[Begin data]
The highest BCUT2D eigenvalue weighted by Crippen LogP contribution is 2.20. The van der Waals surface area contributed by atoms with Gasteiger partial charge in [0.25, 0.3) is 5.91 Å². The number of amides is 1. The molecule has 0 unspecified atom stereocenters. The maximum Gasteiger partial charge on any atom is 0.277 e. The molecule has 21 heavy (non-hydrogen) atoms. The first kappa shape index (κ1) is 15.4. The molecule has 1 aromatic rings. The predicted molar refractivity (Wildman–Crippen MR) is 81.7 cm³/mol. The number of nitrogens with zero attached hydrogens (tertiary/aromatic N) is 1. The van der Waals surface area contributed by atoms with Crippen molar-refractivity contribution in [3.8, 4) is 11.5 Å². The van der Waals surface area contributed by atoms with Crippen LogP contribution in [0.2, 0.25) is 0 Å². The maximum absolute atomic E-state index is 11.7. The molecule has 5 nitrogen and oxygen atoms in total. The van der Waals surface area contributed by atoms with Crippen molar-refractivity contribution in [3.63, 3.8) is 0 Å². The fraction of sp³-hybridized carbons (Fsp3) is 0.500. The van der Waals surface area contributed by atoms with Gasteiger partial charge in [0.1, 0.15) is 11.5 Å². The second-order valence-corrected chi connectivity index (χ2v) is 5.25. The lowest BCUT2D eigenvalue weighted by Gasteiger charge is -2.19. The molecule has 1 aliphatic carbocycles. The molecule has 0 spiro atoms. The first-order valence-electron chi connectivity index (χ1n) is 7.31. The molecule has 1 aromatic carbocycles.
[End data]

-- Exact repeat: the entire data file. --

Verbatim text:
The highest BCUT2D eigenvalue weighted by Crippen LogP contribution is 2.20. The van der Waals surface area contributed by atoms with Gasteiger partial charge in [0.25, 0.3) is 5.91 Å². The number of amides is 1. The molecule has 0 unspecified atom stereocenters. The maximum Gasteiger partial charge on any atom is 0.277 e. The molecule has 21 heavy (non-hydrogen) atoms. The first kappa shape index (κ1) is 15.4. The molecule has 1 aromatic rings. The predicted molar refractivity (Wildman–Crippen MR) is 81.7 cm³/mol. The number of nitrogens with zero attached hydrogens (tertiary/aromatic N) is 1. The van der Waals surface area contributed by atoms with Crippen molar-refractivity contribution in [3.8, 4) is 11.5 Å². The van der Waals surface area contributed by atoms with Crippen LogP contribution in [0.2, 0.25) is 0 Å². The maximum absolute atomic E-state index is 11.7. The molecule has 5 nitrogen and oxygen atoms in total. The van der Waals surface area contributed by atoms with Crippen molar-refractivity contribution in [3.63, 3.8) is 0 Å². The fraction of sp³-hybridized carbons (Fsp3) is 0.500. The van der Waals surface area contributed by atoms with Gasteiger partial charge in [0.1, 0.15) is 11.5 Å². The second-order valence-corrected chi connectivity index (χ2v) is 5.25. The lowest BCUT2D eigenvalue weighted by Gasteiger charge is -2.19. The molecule has 1 aliphatic carbocycles. The molecule has 0 spiro atoms. The first-order valence-electron chi connectivity index (χ1n) is 7.31. The molecule has 1 aromatic carbocycles.